family in kitchen

Photo by August de Richelieu

Sharing a diagnosis is just as unique of an experience as GETTING a diagnosis.

PLEASE NOTE: Everyone is going to have their own experience with this. ❤️ 

It all comes down to dynamics, your culture, your child, and all the other fantastic ingredients that make a family. You may even find that this is true with your immediate family, not just your extended family.

The diagnosis can be big and scary.

It can evoke emotions in loved ones, especially if they don’t really understand what the diagnosis means.

For some, putting a diagnosis on a child means that they have some terminal label that will haunt them for the rest of their lives (although, this is TOTALLY not true). 

Nevertheless, sharing a diagnosis can be scary.

It can put you in a position of feeling as though you have to convince your family to see what you see, to know what you know about your child. That doesn’t mean that you shouldn’t share it and be proud of who your child is.

In fact, there are some things you can do to help make it a little easier on yourself.

 

  1. Focus on the facts. Remember that everyone will have an opinion. You may have some family members that don’t want to hear that there is a diagnosis. They want to believe nothing is “wrong”. Remind them that an autism diagnosis is not an indicator that anything is wrong, it simply is a term that defines certain characteristics that have been noted by an evaluator. That’s it. It qualifies them for services that will help them, and that’s all that needs to be focused on. It makes it less of a mystery, and more manageable.

  2. Be intentional. In some cases, family members may want you to consider alternatives. They may want you to delay a diagnosis, reject services, get a second opinion, etc. They may not be wrong, or they may be giving advice that could delay your child’s progress due to a sense of pride. You are the one that has to filter the information. When you receive it, analyze it and go with what works best for you and your child. Understand that they are speaking out of love and concern, but it is you who knows your child best and it is you who will be responsible for their care and advocacy.

  3. Share when you think the time is right. There is no right or wrong time. I shared my entire journey with my family, so they knew from the moment I suspected that my son had autism. They knew when I went through the diagnostic process. That doesn’t mean you have to share the same way. You can share when you feel the time is right, IF you feel the time is right. Family is about love and support, and your ONLY concern is for the best interest of your child. If you feel in any way hesitant or reluctant to share, remember that you do not have to. There are times to this day that I share my son’s diagnosis with some people and not with others. Your gut is a powerful thing, and it knows when to take action in your child’s best interest.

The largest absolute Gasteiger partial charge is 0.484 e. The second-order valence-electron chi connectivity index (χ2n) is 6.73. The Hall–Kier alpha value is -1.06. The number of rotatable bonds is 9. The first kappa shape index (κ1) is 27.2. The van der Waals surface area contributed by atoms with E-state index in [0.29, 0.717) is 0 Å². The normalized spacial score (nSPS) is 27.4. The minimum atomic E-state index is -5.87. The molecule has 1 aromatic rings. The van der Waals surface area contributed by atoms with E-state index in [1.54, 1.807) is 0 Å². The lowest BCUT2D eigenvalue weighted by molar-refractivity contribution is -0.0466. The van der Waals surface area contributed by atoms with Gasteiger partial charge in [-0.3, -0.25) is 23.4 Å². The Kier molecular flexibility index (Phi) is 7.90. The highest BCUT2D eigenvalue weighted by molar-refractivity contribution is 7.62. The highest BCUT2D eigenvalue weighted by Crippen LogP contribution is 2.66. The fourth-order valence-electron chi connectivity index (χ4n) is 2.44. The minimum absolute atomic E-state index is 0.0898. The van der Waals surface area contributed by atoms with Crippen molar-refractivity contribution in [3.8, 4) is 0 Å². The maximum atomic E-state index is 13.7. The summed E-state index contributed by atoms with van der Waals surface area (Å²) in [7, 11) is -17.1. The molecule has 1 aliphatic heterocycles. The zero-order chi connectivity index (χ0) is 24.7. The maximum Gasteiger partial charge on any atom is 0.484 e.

4. Love in the present. If you have family members who are not ready to accept the diagnosis or do not agree, remember the power of loving people where they are at. They may not accept the diagnosis, but this is likely because they don’t know the facts or don’t understand. This is not a reason to react in anger toward them. They may think that your child’s demeanor has to do with parenting styles, what you did or didn’t do – it doesn’t matter. You can respond with an attitude of “Maybe you’re not ready for this information. I love you, but I have to take action on what’s right for my child”.

  5. Be a sieve. Another word might be a colander. A strainer. A filter. Be open enough to hear different opinions, but let the good stuff stick and the not helpful stuff drip right out. This is part of being intentional. Let me tell you, the way I choose to parent my child is VERY different from the militant, gung-ho, “you eat what we eat”, “No play until chores are done” type of parenting that my generation went through. In fact, it could be seen as pretty hippie dippie. But that’s okay. I take in people’s thoughts and advice. I hold on to what I think is helpful and I let the rest slide out. When your child has a diagnosis, it’s almost NEVER anything to do with your parenting. That is a piece of advice that can slide right down the drain. It also probably has nothing to do with how much screen time your child has in a given day. Down the drain. There are some thoughts on there on what could physiologically and nutritionally contribute to autism – let the stuff that resonates with you stick and the rest slide out. Once you share a diagnosis, people have lots of opinions. They’re well-meaning opinions, but there are lots of them. And I mean LOTS. I’ve once been told that my son probably had autism because of what I ate during pregnancy, the fact that I used an epidural and the fact that I didn’t nurse. Is it true? I have no way of knowing. But doing my own research and letting certain facts stick helped me better navigate how to help him here and now. Other people can make the diagnosis overwhelming. Life gets much easier when you are open to hearing, but not every opinion sets up shop in your headspace.

 

What I want to stress the most is that you can share when you are READY.

(I know the holidays are right around the corner and if you are nervous about the overstimulation or a meltdown, read this blog post.)

Family is important, but only if its community-building and creating a village to raise your child in.

Ultimately, you will know best and the most important people are you and your child.💙

Sincerely,

Melissa

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